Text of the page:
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Auction 12: The Zamorano 80 Collection of Daniel G. Volkmann Jr.

Lot 67

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Item 67. Sabin’s Kit Carson Days—“A must-read overview of the American takeover of California and Carson as agent of Manifest Destiny” (Kurutz).

67. SABIN, Edwin L[egrand] (1870-1952). Kit Carson Days (1809-1868)...Illustrated by More Than One Hundred Half-Tones, Mostly from Old and Rare Sources. Chicago: A. C. McClurg & Co., 1914. xv [1] 669 pp., frontispiece portrait, numerous halftone plates, maps. 8vo, original gilt-lettered brown vertical ribbed cloth. Light cover wear and front hinge starting, otherwise fine in lightly chipped d.j. with two small tape repairs. The d.j. is scarce. This copy bears John Howell–Books pencil notes at back indicating that it came from the collection of Dr. Herbert M. Evans, noted book collector and discoverer of Vitamin E.
First edition. Cowan II, p. 548. Dobie, Guide to the Life and Literature of the Southwest, p. 74: “A work long standard, rich on rendezvous, bears, and many other associated subjects.” Graff 3630. Howell 50, California 354. Howes S1. Huntington Library, Zamorano 80...Exhibition of Famous and Notorious California Classics 67. Rader 2867. Rittenhouse 501. Rocq 17128. Saunders 3140n. Zamorano 80 #67. ($100-300)


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Edwin L. Sabin, a prolific historian of the Southwest, wrote the first documented biography of the famed New Mexican mountain man, trapper, teamster, scout, Indian fighter, and agent. Many earlier dime-novel-style biographies had been written about this Western icon but none are comparable in scholarship to this detailed study. Sabin, for his day, made a supreme effort in assembling a welter of primary source material and hammering it into a cogent narrative. Through this majestic work, the panorama of the American West unfolds from Carson’s days as a mountain man, to his close involvement with John C. Frémont and the conquest of California, to settling the “Indian Problem” in the Southwest.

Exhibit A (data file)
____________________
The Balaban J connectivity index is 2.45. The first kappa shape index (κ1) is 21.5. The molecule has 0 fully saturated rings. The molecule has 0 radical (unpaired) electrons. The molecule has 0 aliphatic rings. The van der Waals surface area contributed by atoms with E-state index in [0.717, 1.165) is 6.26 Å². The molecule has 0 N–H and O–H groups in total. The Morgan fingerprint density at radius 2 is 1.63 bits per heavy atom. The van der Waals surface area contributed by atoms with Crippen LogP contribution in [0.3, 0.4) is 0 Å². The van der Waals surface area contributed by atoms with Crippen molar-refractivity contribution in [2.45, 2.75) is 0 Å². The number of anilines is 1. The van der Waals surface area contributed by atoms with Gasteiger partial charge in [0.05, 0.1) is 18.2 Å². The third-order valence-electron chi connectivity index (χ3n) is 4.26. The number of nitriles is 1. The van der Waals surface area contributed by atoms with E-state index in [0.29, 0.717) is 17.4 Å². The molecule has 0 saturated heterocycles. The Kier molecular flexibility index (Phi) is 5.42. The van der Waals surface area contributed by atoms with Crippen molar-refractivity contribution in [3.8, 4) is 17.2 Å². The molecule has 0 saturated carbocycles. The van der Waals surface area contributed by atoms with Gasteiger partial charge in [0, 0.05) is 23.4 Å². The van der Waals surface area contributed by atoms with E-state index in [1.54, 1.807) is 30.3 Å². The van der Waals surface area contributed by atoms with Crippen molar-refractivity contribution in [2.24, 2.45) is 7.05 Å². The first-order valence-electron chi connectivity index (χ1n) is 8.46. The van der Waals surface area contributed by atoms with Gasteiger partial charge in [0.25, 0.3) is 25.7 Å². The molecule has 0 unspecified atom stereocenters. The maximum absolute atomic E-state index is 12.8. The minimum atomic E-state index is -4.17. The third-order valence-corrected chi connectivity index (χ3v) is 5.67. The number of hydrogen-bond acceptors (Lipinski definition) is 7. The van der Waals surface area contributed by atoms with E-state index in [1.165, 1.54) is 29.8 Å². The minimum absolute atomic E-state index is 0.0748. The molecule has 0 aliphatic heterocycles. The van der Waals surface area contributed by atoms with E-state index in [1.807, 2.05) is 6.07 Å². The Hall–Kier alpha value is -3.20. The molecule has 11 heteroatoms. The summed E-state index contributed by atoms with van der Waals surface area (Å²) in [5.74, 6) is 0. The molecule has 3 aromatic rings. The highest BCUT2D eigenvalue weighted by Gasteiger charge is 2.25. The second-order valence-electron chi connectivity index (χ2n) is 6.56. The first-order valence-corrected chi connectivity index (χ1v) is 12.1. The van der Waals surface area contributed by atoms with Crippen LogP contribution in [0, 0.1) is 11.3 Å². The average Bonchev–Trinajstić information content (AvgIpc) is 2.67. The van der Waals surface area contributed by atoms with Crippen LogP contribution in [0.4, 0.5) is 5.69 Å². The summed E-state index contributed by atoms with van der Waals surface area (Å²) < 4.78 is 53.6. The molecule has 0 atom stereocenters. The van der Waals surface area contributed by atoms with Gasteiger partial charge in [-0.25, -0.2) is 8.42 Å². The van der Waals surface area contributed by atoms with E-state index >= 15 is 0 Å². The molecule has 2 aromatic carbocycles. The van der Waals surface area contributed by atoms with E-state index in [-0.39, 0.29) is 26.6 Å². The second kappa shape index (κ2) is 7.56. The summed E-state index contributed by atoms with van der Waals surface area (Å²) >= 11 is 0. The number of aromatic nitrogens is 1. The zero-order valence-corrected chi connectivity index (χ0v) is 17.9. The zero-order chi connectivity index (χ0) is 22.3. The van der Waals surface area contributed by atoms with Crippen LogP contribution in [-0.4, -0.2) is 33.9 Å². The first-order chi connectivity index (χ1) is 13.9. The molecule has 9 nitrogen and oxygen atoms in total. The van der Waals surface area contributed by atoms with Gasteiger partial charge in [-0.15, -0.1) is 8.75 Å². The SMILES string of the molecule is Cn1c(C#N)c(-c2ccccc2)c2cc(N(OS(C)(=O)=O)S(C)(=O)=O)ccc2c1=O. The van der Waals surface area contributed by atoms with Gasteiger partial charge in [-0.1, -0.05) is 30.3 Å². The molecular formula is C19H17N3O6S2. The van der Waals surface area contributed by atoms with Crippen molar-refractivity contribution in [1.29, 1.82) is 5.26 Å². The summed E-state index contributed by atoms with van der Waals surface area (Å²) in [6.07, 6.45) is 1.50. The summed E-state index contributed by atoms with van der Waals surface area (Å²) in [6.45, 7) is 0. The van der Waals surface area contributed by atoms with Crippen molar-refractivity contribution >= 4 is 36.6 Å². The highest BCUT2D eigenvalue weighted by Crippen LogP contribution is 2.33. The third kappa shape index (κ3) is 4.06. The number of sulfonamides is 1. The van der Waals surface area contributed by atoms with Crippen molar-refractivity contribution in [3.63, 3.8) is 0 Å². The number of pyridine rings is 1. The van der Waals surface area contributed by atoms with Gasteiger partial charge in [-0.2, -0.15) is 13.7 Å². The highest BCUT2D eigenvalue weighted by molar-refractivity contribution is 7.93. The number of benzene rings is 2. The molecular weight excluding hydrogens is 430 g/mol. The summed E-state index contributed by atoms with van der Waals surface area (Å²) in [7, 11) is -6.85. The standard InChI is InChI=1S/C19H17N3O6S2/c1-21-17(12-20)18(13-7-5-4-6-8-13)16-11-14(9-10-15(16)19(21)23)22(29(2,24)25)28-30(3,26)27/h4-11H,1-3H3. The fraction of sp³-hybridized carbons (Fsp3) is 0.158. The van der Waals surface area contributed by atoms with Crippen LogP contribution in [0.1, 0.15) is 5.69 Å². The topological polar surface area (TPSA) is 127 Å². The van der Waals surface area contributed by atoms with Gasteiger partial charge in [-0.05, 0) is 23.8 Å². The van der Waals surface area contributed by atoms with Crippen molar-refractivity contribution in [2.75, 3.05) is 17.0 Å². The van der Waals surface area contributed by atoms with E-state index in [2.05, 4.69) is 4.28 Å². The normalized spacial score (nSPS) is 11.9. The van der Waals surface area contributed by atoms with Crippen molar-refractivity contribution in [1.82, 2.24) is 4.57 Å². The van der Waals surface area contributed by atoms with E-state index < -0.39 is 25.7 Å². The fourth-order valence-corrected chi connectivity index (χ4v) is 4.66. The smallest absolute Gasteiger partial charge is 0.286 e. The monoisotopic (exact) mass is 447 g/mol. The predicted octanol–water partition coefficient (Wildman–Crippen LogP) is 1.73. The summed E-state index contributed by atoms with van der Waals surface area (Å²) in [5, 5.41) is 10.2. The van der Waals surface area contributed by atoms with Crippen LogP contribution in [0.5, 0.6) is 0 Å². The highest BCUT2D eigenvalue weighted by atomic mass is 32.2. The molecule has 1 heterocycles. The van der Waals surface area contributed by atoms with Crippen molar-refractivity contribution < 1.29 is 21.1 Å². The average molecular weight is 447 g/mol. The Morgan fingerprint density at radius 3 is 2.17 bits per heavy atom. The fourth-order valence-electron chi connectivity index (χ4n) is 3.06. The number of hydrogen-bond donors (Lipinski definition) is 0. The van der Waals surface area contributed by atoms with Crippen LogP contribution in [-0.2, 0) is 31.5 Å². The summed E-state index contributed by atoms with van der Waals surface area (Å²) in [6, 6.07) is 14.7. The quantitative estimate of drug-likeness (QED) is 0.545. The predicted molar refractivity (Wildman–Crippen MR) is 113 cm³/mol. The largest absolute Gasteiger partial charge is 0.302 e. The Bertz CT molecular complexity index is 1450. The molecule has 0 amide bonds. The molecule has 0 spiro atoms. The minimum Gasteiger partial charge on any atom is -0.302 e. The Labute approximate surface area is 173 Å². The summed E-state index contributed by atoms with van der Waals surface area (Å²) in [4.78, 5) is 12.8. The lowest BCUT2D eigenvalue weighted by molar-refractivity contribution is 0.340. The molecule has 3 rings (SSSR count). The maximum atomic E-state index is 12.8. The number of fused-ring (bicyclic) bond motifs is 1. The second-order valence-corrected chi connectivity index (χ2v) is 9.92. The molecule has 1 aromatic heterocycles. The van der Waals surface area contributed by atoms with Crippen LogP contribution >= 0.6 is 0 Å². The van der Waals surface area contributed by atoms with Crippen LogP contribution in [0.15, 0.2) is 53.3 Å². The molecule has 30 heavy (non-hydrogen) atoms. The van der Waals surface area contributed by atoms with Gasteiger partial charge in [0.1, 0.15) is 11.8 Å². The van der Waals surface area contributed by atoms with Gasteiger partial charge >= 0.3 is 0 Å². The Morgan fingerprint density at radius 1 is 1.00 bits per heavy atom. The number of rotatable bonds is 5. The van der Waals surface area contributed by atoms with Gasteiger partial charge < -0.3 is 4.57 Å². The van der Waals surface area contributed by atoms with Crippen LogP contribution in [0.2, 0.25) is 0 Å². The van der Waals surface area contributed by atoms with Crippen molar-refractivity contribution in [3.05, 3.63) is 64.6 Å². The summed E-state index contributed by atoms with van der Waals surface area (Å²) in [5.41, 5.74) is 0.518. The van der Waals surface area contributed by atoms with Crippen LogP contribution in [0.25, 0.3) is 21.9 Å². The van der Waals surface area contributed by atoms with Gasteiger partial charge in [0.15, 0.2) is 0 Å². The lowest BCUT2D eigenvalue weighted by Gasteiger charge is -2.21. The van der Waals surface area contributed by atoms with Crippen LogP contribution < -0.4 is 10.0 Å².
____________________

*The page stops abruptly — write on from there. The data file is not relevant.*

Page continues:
Sabin must be commended for writing a critical biography of his subject. This is not an orgy of hero worship and deification. Two years earlier, Sabin had written a juvenile book on his subject, Adventuring with Carson and Fremont, but with this new work, the child’s play was left behind. Modern scholarship has, of course, turned up more documentation, corrected errors, and developed different interpretations based on the historical evidence. Nevertheless, this monumental biography and its later, expanded editions will always stand as an essential reference on California and the West. Too often recent writers have ignored this resource. Rather than concluding his biography with Carson’s death, Sabin, in presenting a balanced approach, ends with an assessment of the man neither making him a towering figure of the West or a ruthless agent of American cupidity. Rather, Sabin treats him as a living human being with both strengths and failings. Sabin wrote, “Kit Carson was not a great man, nor a brilliant man. He was a great character; and if it was not his to scintillate, nevertheless he shone with a constant light.”